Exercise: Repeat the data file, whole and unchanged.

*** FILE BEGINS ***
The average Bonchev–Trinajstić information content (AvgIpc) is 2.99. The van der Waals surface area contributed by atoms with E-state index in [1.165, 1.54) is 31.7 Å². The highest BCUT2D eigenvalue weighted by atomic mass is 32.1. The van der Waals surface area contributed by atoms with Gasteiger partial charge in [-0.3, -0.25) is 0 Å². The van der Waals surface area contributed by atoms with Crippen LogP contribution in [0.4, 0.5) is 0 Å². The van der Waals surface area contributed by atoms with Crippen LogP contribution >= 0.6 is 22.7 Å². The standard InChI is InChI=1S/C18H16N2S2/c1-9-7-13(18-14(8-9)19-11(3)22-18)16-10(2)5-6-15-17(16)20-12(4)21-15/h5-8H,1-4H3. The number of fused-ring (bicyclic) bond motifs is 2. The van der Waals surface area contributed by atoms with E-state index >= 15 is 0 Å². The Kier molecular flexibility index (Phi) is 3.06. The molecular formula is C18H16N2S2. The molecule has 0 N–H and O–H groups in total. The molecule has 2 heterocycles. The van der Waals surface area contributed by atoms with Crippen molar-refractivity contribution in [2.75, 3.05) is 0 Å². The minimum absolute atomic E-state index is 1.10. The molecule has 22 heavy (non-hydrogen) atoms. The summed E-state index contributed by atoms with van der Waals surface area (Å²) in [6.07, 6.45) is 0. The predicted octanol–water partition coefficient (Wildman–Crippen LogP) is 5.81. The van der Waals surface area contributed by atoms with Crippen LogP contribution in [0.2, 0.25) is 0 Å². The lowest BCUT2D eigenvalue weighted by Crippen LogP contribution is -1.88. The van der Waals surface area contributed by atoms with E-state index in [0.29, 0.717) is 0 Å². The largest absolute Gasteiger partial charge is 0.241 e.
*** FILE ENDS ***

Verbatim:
The average Bonchev–Trinajstić information content (AvgIpc) is 2.99. The van der Waals surface area contributed by atoms with E-state index in [1.165, 1.54) is 31.7 Å². The highest BCUT2D eigenvalue weighted by atomic mass is 32.1. The van der Waals surface area contributed by atoms with Gasteiger partial charge in [-0.3, -0.25) is 0 Å². The van der Waals surface area contributed by atoms with Crippen LogP contribution in [0.4, 0.5) is 0 Å². The van der Waals surface area contributed by atoms with Crippen LogP contribution >= 0.6 is 22.7 Å². The standard InChI is InChI=1S/C18H16N2S2/c1-9-7-13(18-14(8-9)19-11(3)22-18)16-10(2)5-6-15-17(16)20-12(4)21-15/h5-8H,1-4H3. The number of fused-ring (bicyclic) bond motifs is 2. The van der Waals surface area contributed by atoms with E-state index >= 15 is 0 Å². The Kier molecular flexibility index (Phi) is 3.06. The molecular formula is C18H16N2S2. The molecule has 0 N–H and O–H groups in total. The molecule has 2 heterocycles. The van der Waals surface area contributed by atoms with Crippen molar-refractivity contribution in [2.75, 3.05) is 0 Å². The minimum absolute atomic E-state index is 1.10. The molecule has 22 heavy (non-hydrogen) atoms. The summed E-state index contributed by atoms with van der Waals surface area (Å²) in [6.07, 6.45) is 0. The predicted octanol–water partition coefficient (Wildman–Crippen LogP) is 5.81. The van der Waals surface area contributed by atoms with Crippen LogP contribution in [0.2, 0.25) is 0 Å². The lowest BCUT2D eigenvalue weighted by Crippen LogP contribution is -1.88. The van der Waals surface area contributed by atoms with E-state index in [0.29, 0.717) is 0 Å². The largest absolute Gasteiger partial charge is 0.241 e.